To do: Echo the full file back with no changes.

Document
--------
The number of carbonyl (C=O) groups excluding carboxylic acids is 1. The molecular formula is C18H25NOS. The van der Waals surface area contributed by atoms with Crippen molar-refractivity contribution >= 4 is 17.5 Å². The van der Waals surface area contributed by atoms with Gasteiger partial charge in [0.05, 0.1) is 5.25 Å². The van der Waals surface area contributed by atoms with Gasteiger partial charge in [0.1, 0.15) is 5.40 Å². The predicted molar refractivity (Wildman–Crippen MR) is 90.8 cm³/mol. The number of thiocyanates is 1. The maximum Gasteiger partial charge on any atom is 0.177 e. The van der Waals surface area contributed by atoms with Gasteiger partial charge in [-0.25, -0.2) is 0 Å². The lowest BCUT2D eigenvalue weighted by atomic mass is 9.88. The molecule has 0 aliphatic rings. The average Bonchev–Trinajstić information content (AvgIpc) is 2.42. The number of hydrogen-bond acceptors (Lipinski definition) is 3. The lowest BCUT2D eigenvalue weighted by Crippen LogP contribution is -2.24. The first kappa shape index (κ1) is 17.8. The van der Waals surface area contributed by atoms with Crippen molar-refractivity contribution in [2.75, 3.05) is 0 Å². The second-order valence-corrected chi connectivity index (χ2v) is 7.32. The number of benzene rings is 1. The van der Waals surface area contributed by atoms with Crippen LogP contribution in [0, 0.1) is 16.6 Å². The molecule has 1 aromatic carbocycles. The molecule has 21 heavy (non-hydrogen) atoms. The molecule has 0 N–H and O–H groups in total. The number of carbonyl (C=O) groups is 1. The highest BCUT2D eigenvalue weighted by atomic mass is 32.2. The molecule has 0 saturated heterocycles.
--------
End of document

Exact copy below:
The number of carbonyl (C=O) groups excluding carboxylic acids is 1. The molecular formula is C18H25NOS. The van der Waals surface area contributed by atoms with Crippen molar-refractivity contribution >= 4 is 17.5 Å². The van der Waals surface area contributed by atoms with Gasteiger partial charge in [0.05, 0.1) is 5.25 Å². The van der Waals surface area contributed by atoms with Gasteiger partial charge in [0.1, 0.15) is 5.40 Å². The predicted molar refractivity (Wildman–Crippen MR) is 90.8 cm³/mol. The number of thiocyanates is 1. The maximum Gasteiger partial charge on any atom is 0.177 e. The van der Waals surface area contributed by atoms with Gasteiger partial charge in [-0.25, -0.2) is 0 Å². The lowest BCUT2D eigenvalue weighted by atomic mass is 9.88. The molecule has 0 aliphatic rings. The average Bonchev–Trinajstić information content (AvgIpc) is 2.42. The number of hydrogen-bond acceptors (Lipinski definition) is 3. The lowest BCUT2D eigenvalue weighted by Crippen LogP contribution is -2.24. The first kappa shape index (κ1) is 17.8. The van der Waals surface area contributed by atoms with Crippen molar-refractivity contribution in [2.75, 3.05) is 0 Å². The second-order valence-corrected chi connectivity index (χ2v) is 7.32. The number of benzene rings is 1. The van der Waals surface area contributed by atoms with Crippen LogP contribution in [0, 0.1) is 16.6 Å². The molecule has 1 aromatic carbocycles. The molecule has 21 heavy (non-hydrogen) atoms. The molecule has 0 N–H and O–H groups in total. The number of carbonyl (C=O) groups is 1. The highest BCUT2D eigenvalue weighted by atomic mass is 32.2. The molecule has 0 saturated heterocycles.